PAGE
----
Then the Pirates lined up to help introduce each team’s lineup, gathered behind the mound for a group photo and watched as Hurdle threw out the ceremonial first pitch.

Not like it used to be

No Pirates offered a particularly close connection to the Little League World Series, but Hurdle has history with historic Bowman Field, site of the Little League Classic. He managed the Mets’ Williamsport affiliate in 1991, long before BB&T Ballpark was renovated and upgraded.

Back then, Hurdle said, they used to water the outfield grass by having the local fire department dump the water they’d carried in their trucks all day. It was a far cry from the Minor League ballpark’s current playing surface.

“You would not recognize the park if you walked back in time and looked at this facility, what it is right now and what it looked like in 1991,” Hurdle said, smiling, during his pregame press conference.

Play ball

The ceremonial first pitch was as unique as the experience. After all 16 Little League World Series teams and both Major League teams lined up around the infield, one player from each Little League team relayed the ball from center field to the mound to Pirates reliever Kyle Crick behind the plate.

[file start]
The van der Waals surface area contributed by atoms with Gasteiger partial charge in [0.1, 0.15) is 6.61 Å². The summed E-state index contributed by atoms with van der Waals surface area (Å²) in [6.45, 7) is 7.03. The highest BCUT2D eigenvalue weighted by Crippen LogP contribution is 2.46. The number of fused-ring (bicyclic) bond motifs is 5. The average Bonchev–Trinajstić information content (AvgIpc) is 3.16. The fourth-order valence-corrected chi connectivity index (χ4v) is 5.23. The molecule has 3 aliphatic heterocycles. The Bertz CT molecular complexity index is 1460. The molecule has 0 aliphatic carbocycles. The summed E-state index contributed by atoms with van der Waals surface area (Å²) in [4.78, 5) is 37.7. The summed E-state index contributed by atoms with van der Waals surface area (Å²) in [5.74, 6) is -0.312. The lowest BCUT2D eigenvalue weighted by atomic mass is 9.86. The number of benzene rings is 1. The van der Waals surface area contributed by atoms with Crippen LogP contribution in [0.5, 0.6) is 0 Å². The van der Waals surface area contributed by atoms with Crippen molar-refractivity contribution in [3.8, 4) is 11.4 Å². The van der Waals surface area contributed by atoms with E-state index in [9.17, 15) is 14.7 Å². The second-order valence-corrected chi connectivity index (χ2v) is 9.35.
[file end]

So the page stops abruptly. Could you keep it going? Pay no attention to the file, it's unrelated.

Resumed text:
As the Venezuelan team walked off the field and the Pirates prepared for the game, catcher Elias Diaz -- fittingly wearing his “El Maracucho” nickname on his jersey -- took the time to high-five every player and coach from his hometown of Maracaibo.

Back in the seats
Archer reassumed his role of field reporter during the second inning of the Pirates’ 7-1 loss to the Cubs, hopping out of the dugout and grabbing a seat in the middle of the Little League team from Elizabeth, N.J.

Archer conducted an interview with the players sitting around him, asking them about their team’s best dancers, the most likely player to join him in the big leagues and more.

Adam Berry has covered the Pirates for since 2015. Follow him on Twitter and Facebook and read his blog.